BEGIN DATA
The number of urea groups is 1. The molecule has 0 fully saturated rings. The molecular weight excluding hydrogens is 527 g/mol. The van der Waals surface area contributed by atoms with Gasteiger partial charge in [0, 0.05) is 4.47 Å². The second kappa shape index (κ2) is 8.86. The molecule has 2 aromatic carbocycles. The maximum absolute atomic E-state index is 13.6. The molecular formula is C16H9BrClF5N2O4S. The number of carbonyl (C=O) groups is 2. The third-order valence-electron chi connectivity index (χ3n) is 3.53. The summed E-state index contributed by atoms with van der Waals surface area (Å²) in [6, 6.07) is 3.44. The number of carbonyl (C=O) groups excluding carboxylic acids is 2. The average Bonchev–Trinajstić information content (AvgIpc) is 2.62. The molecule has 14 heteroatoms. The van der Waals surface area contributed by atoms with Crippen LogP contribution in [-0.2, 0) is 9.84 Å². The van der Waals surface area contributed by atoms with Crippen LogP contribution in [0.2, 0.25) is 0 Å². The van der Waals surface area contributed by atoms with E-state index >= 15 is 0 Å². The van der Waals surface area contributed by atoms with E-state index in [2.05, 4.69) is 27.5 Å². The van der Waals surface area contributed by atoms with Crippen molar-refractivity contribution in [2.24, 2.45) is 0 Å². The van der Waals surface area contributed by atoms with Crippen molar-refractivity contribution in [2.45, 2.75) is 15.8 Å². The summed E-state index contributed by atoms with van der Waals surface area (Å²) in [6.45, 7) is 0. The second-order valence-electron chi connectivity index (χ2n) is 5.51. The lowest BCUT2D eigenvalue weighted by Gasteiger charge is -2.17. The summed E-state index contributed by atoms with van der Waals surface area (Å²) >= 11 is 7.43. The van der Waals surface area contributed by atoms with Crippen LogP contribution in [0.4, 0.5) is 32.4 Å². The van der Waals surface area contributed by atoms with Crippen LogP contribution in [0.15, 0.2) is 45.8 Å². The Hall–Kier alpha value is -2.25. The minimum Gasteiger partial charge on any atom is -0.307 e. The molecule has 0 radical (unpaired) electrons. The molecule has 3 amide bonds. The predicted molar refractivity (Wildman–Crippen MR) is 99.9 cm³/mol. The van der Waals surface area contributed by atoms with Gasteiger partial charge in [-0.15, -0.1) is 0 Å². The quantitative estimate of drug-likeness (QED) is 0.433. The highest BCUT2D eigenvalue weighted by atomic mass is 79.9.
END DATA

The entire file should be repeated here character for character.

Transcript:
The number of urea groups is 1. The molecule has 0 fully saturated rings. The molecular weight excluding hydrogens is 527 g/mol. The van der Waals surface area contributed by atoms with Gasteiger partial charge in [0, 0.05) is 4.47 Å². The second kappa shape index (κ2) is 8.86. The molecule has 2 aromatic carbocycles. The maximum absolute atomic E-state index is 13.6. The molecular formula is C16H9BrClF5N2O4S. The number of carbonyl (C=O) groups is 2. The third-order valence-electron chi connectivity index (χ3n) is 3.53. The summed E-state index contributed by atoms with van der Waals surface area (Å²) in [6, 6.07) is 3.44. The number of carbonyl (C=O) groups excluding carboxylic acids is 2. The average Bonchev–Trinajstić information content (AvgIpc) is 2.62. The molecule has 14 heteroatoms. The van der Waals surface area contributed by atoms with Crippen LogP contribution in [-0.2, 0) is 9.84 Å². The van der Waals surface area contributed by atoms with Crippen LogP contribution in [0.2, 0.25) is 0 Å². The van der Waals surface area contributed by atoms with E-state index >= 15 is 0 Å². The van der Waals surface area contributed by atoms with E-state index in [2.05, 4.69) is 27.5 Å². The van der Waals surface area contributed by atoms with Crippen molar-refractivity contribution in [2.24, 2.45) is 0 Å². The van der Waals surface area contributed by atoms with Crippen molar-refractivity contribution in [2.45, 2.75) is 15.8 Å². The summed E-state index contributed by atoms with van der Waals surface area (Å²) in [6.45, 7) is 0. The second-order valence-electron chi connectivity index (χ2n) is 5.51. The lowest BCUT2D eigenvalue weighted by Gasteiger charge is -2.17. The summed E-state index contributed by atoms with van der Waals surface area (Å²) >= 11 is 7.43. The van der Waals surface area contributed by atoms with Crippen LogP contribution in [0.4, 0.5) is 32.4 Å². The van der Waals surface area contributed by atoms with Crippen LogP contribution in [0.15, 0.2) is 45.8 Å². The Hall–Kier alpha value is -2.25. The minimum Gasteiger partial charge on any atom is -0.307 e. The molecule has 0 radical (unpaired) electrons. The molecule has 3 amide bonds. The predicted molar refractivity (Wildman–Crippen MR) is 99.9 cm³/mol. The van der Waals surface area contributed by atoms with Gasteiger partial charge in [-0.15, -0.1) is 0 Å². The quantitative estimate of drug-likeness (QED) is 0.433. The highest BCUT2D eigenvalue weighted by atomic mass is 79.9.